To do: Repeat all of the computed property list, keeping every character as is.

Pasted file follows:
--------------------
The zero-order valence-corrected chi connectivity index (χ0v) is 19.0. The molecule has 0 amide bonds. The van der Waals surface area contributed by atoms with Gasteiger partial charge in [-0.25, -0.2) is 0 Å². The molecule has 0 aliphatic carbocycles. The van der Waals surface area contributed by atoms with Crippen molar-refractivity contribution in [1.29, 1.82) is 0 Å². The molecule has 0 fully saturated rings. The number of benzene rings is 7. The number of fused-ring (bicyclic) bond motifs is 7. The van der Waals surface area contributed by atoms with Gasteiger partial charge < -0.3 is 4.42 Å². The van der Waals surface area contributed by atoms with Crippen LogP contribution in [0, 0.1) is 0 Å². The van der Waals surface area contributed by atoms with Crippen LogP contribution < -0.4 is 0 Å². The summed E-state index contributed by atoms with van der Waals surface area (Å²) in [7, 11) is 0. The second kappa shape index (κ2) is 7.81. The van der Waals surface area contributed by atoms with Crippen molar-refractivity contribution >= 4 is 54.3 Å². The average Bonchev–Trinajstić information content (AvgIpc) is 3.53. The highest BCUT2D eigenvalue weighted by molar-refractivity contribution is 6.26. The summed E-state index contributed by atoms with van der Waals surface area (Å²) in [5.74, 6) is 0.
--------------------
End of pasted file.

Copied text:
The zero-order valence-corrected chi connectivity index (χ0v) is 19.0. The molecule has 0 amide bonds. The van der Waals surface area contributed by atoms with Gasteiger partial charge in [-0.25, -0.2) is 0 Å². The molecule has 0 aliphatic carbocycles. The van der Waals surface area contributed by atoms with Crippen molar-refractivity contribution in [1.29, 1.82) is 0 Å². The molecule has 0 fully saturated rings. The number of benzene rings is 7. The number of fused-ring (bicyclic) bond motifs is 7. The van der Waals surface area contributed by atoms with Gasteiger partial charge < -0.3 is 4.42 Å². The van der Waals surface area contributed by atoms with Crippen LogP contribution in [0, 0.1) is 0 Å². The van der Waals surface area contributed by atoms with Crippen LogP contribution < -0.4 is 0 Å². The summed E-state index contributed by atoms with van der Waals surface area (Å²) in [7, 11) is 0. The second kappa shape index (κ2) is 7.81. The van der Waals surface area contributed by atoms with Crippen molar-refractivity contribution >= 4 is 54.3 Å². The average Bonchev–Trinajstić information content (AvgIpc) is 3.53. The highest BCUT2D eigenvalue weighted by molar-refractivity contribution is 6.26. The summed E-state index contributed by atoms with van der Waals surface area (Å²) in [5.74, 6) is 0.